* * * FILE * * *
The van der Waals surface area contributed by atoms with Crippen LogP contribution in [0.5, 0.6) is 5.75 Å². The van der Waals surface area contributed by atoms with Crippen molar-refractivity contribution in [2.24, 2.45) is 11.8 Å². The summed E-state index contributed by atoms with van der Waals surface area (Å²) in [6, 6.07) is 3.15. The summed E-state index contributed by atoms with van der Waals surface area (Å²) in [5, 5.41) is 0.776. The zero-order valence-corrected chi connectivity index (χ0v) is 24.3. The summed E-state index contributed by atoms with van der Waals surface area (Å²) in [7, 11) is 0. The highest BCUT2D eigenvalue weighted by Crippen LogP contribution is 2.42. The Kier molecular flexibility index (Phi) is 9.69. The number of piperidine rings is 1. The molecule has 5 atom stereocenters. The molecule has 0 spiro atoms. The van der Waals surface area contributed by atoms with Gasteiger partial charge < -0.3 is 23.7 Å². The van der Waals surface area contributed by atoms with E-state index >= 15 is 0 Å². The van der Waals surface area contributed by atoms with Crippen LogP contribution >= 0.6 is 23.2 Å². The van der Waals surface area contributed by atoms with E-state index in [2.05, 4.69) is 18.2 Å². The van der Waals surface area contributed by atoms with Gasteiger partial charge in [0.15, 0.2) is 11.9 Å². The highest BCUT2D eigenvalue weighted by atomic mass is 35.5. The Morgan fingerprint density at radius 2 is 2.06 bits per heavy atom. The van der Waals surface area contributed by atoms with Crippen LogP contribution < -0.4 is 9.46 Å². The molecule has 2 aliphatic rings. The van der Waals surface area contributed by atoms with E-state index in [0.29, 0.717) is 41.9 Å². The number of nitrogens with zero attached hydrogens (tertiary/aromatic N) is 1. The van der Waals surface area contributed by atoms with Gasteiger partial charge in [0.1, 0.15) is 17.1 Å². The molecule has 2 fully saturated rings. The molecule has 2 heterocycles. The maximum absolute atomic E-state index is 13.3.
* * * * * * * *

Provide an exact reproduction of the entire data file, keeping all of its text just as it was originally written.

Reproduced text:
The van der Waals surface area contributed by atoms with Crippen LogP contribution in [0.5, 0.6) is 5.75 Å². The van der Waals surface area contributed by atoms with Crippen molar-refractivity contribution in [2.24, 2.45) is 11.8 Å². The summed E-state index contributed by atoms with van der Waals surface area (Å²) in [6, 6.07) is 3.15. The summed E-state index contributed by atoms with van der Waals surface area (Å²) in [5, 5.41) is 0.776. The zero-order valence-corrected chi connectivity index (χ0v) is 24.3. The summed E-state index contributed by atoms with van der Waals surface area (Å²) in [7, 11) is 0. The highest BCUT2D eigenvalue weighted by Crippen LogP contribution is 2.42. The Kier molecular flexibility index (Phi) is 9.69. The number of piperidine rings is 1. The molecule has 5 atom stereocenters. The molecule has 0 spiro atoms. The van der Waals surface area contributed by atoms with Gasteiger partial charge < -0.3 is 23.7 Å². The van der Waals surface area contributed by atoms with E-state index >= 15 is 0 Å². The van der Waals surface area contributed by atoms with Crippen LogP contribution >= 0.6 is 23.2 Å². The van der Waals surface area contributed by atoms with E-state index in [2.05, 4.69) is 18.2 Å². The van der Waals surface area contributed by atoms with Gasteiger partial charge in [0.15, 0.2) is 11.9 Å². The highest BCUT2D eigenvalue weighted by atomic mass is 35.5. The Morgan fingerprint density at radius 2 is 2.06 bits per heavy atom. The van der Waals surface area contributed by atoms with Crippen LogP contribution < -0.4 is 9.46 Å². The molecule has 2 aliphatic rings. The van der Waals surface area contributed by atoms with E-state index in [0.29, 0.717) is 41.9 Å². The number of nitrogens with zero attached hydrogens (tertiary/aromatic N) is 1. The van der Waals surface area contributed by atoms with Gasteiger partial charge in [0.1, 0.15) is 17.1 Å². The molecule has 2 fully saturated rings. The molecule has 2 heterocycles. The maximum absolute atomic E-state index is 13.3.